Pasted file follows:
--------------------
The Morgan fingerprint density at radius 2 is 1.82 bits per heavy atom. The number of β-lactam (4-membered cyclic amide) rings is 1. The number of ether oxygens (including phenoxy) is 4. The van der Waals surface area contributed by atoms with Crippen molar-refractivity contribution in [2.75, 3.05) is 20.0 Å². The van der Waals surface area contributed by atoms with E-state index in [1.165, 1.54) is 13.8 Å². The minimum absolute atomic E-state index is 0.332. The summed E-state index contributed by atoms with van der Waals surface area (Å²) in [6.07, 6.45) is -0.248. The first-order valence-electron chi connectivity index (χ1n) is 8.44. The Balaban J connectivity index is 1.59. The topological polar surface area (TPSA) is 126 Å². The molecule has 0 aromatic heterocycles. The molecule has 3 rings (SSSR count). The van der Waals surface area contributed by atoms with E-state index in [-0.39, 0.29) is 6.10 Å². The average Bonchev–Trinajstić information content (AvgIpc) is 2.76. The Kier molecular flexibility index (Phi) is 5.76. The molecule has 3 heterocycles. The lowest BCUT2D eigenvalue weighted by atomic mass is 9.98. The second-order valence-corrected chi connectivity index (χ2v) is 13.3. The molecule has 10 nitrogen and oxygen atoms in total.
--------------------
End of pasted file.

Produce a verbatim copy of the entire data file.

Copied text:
The Morgan fingerprint density at radius 2 is 1.82 bits per heavy atom. The number of β-lactam (4-membered cyclic amide) rings is 1. The number of ether oxygens (including phenoxy) is 4. The van der Waals surface area contributed by atoms with Crippen molar-refractivity contribution in [2.75, 3.05) is 20.0 Å². The van der Waals surface area contributed by atoms with E-state index in [1.165, 1.54) is 13.8 Å². The minimum absolute atomic E-state index is 0.332. The summed E-state index contributed by atoms with van der Waals surface area (Å²) in [6.07, 6.45) is -0.248. The first-order valence-electron chi connectivity index (χ1n) is 8.44. The Balaban J connectivity index is 1.59. The topological polar surface area (TPSA) is 126 Å². The molecule has 0 aromatic heterocycles. The molecule has 3 rings (SSSR count). The van der Waals surface area contributed by atoms with E-state index in [-0.39, 0.29) is 6.10 Å². The average Bonchev–Trinajstić information content (AvgIpc) is 2.76. The Kier molecular flexibility index (Phi) is 5.76. The molecule has 3 heterocycles. The lowest BCUT2D eigenvalue weighted by atomic mass is 9.98. The second-order valence-corrected chi connectivity index (χ2v) is 13.3. The molecule has 10 nitrogen and oxygen atoms in total.